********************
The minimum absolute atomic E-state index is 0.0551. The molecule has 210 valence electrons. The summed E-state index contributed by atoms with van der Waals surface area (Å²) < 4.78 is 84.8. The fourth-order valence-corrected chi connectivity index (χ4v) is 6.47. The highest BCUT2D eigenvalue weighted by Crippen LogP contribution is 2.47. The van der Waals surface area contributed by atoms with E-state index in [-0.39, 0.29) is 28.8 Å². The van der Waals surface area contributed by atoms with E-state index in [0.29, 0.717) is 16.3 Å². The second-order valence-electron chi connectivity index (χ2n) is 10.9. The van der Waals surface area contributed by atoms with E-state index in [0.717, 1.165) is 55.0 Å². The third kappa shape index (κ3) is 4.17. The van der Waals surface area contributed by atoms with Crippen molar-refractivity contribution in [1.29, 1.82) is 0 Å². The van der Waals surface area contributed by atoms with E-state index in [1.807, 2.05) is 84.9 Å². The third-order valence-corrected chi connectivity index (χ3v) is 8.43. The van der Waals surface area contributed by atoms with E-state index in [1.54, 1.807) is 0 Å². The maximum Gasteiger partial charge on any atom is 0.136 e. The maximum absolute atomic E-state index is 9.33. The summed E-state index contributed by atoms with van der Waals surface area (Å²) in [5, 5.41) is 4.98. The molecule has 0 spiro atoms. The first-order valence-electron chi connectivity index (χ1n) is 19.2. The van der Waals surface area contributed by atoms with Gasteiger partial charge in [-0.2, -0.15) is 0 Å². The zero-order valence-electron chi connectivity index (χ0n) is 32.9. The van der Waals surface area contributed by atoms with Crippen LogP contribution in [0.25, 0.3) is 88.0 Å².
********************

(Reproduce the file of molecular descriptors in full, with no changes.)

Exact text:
The minimum absolute atomic E-state index is 0.0551. The molecule has 210 valence electrons. The summed E-state index contributed by atoms with van der Waals surface area (Å²) < 4.78 is 84.8. The fourth-order valence-corrected chi connectivity index (χ4v) is 6.47. The highest BCUT2D eigenvalue weighted by Crippen LogP contribution is 2.47. The van der Waals surface area contributed by atoms with E-state index in [-0.39, 0.29) is 28.8 Å². The van der Waals surface area contributed by atoms with E-state index in [0.29, 0.717) is 16.3 Å². The second-order valence-electron chi connectivity index (χ2n) is 10.9. The van der Waals surface area contributed by atoms with E-state index in [0.717, 1.165) is 55.0 Å². The third kappa shape index (κ3) is 4.17. The van der Waals surface area contributed by atoms with Crippen molar-refractivity contribution in [1.29, 1.82) is 0 Å². The van der Waals surface area contributed by atoms with E-state index in [1.807, 2.05) is 84.9 Å². The third-order valence-corrected chi connectivity index (χ3v) is 8.43. The van der Waals surface area contributed by atoms with E-state index in [1.54, 1.807) is 0 Å². The maximum Gasteiger partial charge on any atom is 0.136 e. The maximum absolute atomic E-state index is 9.33. The summed E-state index contributed by atoms with van der Waals surface area (Å²) in [5, 5.41) is 4.98. The molecule has 0 spiro atoms. The first-order valence-electron chi connectivity index (χ1n) is 19.2. The van der Waals surface area contributed by atoms with Gasteiger partial charge in [-0.2, -0.15) is 0 Å². The zero-order valence-electron chi connectivity index (χ0n) is 32.9. The van der Waals surface area contributed by atoms with Crippen LogP contribution in [0.25, 0.3) is 88.0 Å².